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Olympic villages to have chapels

Athletes will have their own places to pray before or after they play at the 2010 Winter Olympics.

The Vancouver and Whistler Olympic villages will each contain a temporary chapel for scheduled Christian, Jewish, Buddhist, Hindu and Muslim services and prayer meetings.

Chaplains representing the world’s five most common faiths will also be on-call for athletes in need of a spiritual boost.

“Not all of the activity that goes on as far as religious services goes on in the centre,” said village chaplaincy organizer Rev. David Wells. “It’s common to happen in residences as well, or even sometimes in the venues.”

A proposed permanent chapel at Vancouver’s Southeast False Creek Olympic Village was nixed because of the financing crisis, Wells said.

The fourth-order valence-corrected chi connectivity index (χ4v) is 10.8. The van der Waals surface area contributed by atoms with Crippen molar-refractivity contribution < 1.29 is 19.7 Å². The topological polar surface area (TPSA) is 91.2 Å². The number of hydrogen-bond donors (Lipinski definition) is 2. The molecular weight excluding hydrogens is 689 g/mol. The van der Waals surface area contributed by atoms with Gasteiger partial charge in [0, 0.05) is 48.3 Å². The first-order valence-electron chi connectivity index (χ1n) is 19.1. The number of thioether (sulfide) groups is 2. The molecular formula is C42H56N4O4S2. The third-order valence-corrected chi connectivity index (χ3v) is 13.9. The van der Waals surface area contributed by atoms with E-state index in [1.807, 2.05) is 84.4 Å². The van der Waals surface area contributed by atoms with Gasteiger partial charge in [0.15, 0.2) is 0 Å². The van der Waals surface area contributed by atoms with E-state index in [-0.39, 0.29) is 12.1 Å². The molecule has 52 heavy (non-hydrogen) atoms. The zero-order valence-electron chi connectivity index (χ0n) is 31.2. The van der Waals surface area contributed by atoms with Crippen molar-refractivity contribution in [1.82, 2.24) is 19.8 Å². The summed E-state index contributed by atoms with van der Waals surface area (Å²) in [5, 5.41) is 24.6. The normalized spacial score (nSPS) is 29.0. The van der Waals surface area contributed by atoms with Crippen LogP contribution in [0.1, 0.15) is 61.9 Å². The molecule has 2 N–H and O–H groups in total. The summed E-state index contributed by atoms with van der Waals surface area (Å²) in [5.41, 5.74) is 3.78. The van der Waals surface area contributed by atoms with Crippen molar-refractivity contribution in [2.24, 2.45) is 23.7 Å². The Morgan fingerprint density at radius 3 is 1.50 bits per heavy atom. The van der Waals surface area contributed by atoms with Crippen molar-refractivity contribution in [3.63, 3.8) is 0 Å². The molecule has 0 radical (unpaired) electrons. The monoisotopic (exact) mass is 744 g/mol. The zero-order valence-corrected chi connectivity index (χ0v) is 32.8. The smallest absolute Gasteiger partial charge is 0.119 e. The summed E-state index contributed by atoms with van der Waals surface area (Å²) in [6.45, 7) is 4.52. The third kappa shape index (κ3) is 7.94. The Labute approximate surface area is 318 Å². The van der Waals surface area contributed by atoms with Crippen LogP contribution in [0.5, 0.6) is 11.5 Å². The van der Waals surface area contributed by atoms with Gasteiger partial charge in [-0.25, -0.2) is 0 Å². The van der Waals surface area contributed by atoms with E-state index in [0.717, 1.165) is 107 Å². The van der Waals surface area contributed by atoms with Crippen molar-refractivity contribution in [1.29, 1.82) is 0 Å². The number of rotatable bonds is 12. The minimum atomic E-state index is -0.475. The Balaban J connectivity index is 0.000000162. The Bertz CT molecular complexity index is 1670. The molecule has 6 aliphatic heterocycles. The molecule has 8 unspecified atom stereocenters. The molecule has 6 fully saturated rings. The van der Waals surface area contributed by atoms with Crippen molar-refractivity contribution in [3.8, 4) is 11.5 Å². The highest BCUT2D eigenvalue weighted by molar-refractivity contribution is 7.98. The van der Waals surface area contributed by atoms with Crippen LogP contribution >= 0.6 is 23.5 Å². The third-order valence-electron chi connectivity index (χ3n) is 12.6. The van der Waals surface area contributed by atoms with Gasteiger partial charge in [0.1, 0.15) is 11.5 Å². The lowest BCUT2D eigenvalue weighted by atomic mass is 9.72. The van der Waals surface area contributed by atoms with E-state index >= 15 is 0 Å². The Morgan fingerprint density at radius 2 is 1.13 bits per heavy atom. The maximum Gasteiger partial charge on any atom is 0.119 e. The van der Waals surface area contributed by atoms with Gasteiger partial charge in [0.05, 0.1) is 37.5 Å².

Wells, general superintendent of the Pentecostal Assemblies of Canada, is a director of the Olympic-themed More Than Gold Christian coalition. He was a chaplain at the Victoria 1994 Commonwealth Games and at the Athens 2004 and Torino 2006 Olympics.

He said 70 per cent of Vancouver 2010 chapel users are expected to be Christians. He said it’s common to offer counseling or bereavement, but he’s unaware of any village-dwellers tying the knot at a Games chapel.

There’s always a first time.

“If people made arrangements for the legality of it, some of us are credentialed with the government to perform weddings,” Wells said.

Bob Mackin reports for Vancouver 24 hours.

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